Wednesday, May 27, 2009

Where does innovation come from (clue – it’s not IT)?

Somewhere in my previous post I stated that in the online economy innovation comes from the bottom not the top, something that I thought at the time was fairly uncontroversial.

Last week I attended an IT seminar, and two things struck me. First, I really don't work in IT - although I don't know what the alternative is; does the VP product development at Google put "IT Consultant" on their passport? Probably not, but what else is there? Anything else seems a little pretentious.

Second, my comment about innovation was quite controversial. The assembled crowd (mostly CIOs / IT Directors) nodded in agreement when the panel suggested that innovation was a luxury in the current climate, and that all that really mattered today was business value as measured by cost reductions and efficiency gains.

But if your business is technology, how can you not innovate? I was astounded at the assumption that innovation was something could be turned off. I may be very fortunate in my current job but my role is essentially controlling the unstoppable flood of innovation from our development team, and directing it towards some appropriate business objective. Turning it off would be unthinkable, if even possible without losing the team itself.

Someone at the seminar gleefully announced that the fabled Google 20% time was all but gone now, and even the mighty search giant had succumbed to market forces. Well, possibly, according to the HR team, but I'll bet a lot of money that the innovation continues unabated, 20% time or not. Google's scheme was more about encouraging what goes on anyway, with or without formal recognition.

The Internet (capital 'I') has matured to the point where it now represents an industry sector in its own right. On the Internet innovation is endemic, and comes from the youngest, keenest, coolest people in the room and not the oldies in the comfortable chairs. And it's a lot more fun than IT.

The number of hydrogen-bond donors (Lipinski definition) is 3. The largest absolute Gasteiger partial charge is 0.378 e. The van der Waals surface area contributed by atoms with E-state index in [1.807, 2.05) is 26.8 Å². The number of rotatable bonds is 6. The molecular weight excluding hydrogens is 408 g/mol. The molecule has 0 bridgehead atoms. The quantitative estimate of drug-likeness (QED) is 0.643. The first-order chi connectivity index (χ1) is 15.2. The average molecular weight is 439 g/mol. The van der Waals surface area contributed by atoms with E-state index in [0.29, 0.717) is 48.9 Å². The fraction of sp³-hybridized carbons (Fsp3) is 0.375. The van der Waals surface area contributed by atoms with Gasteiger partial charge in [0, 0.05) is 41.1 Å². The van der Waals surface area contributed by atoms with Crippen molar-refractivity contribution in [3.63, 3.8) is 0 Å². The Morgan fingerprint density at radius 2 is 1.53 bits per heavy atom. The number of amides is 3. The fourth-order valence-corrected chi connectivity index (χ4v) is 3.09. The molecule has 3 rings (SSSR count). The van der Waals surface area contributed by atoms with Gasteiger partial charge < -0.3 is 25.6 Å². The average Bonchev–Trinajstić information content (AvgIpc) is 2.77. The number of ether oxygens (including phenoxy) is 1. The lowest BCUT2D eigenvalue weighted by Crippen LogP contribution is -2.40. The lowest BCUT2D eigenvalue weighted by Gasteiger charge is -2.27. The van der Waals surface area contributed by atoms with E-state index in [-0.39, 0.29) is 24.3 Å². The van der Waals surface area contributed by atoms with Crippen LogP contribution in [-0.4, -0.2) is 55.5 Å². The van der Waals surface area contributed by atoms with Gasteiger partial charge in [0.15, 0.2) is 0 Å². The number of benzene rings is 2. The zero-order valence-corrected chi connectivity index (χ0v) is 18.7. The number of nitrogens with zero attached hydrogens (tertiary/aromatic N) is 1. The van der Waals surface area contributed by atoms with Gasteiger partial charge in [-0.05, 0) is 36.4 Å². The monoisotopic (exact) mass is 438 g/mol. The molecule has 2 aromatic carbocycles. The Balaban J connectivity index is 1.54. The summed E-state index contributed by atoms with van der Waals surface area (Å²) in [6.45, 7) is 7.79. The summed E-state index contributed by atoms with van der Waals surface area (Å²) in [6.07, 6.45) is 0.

Tuesday, May 05, 2009

Old v. New

Some quick thoughts about the comparison between old Enterprise projects and the new style of web projects:

Category Enterprise Web
Project style Waterfall - Design, Develop, Test, Deploy, RUP Agile - rapid iterations
Innovation Top-down (Business Requirements) Bottom-up (Google 20% time, Communities)
Team structure Vertical - developers code complete spikes from web to database Horizontal - front-end team is split from (and a client of) back-end team
Software COTS Products - expensive, well-supported commercial products (ATG, IBM, MSFT) OSS Frameworks & Patterns, Community-led initiatives, Bespoke 'glue', products for specific functionality
Development Environment Restricted software tools, homogenous environment, complex approval process Heterogeneous, open, embracing new technologies (best tool for the job)
Development Languages Java, .NET, C++ PHP, Perl, RoR, Python, JavaScript, …
Buzzwords SOA, SaaS, Compliance jQuery, Memcache, LAMP, JSON, API, OAuth, Mashup
Web Services SOAP,WS-* REST, JSON, POX
Documentation Offline - licensed developer accounts; formal training courses Online - updated on the fly, available to everyone
Architecture N-Tier Distributed
Infrastructure Best-of-breed hardware, design against failure Low-end hardware, expect failure and design accordingly
Database Normalised, strict schema, referential integrity Denormalised, dirty data, lazy-loaded
Data access Direct – ODBC, JDBC, ADO.NET ORM Framework, Cache, Services
Requirements Secure, Scalable Flexible, Fast
Hero clients / employers Government,
Banks,
Corporates
Google, Yahoo!, Amazon, eBay, Facebook, BBC, Twitter, Next Big Thing
Success Criteria How big can we grow, how secure is our data? How fast can we react to change, how far can we scale?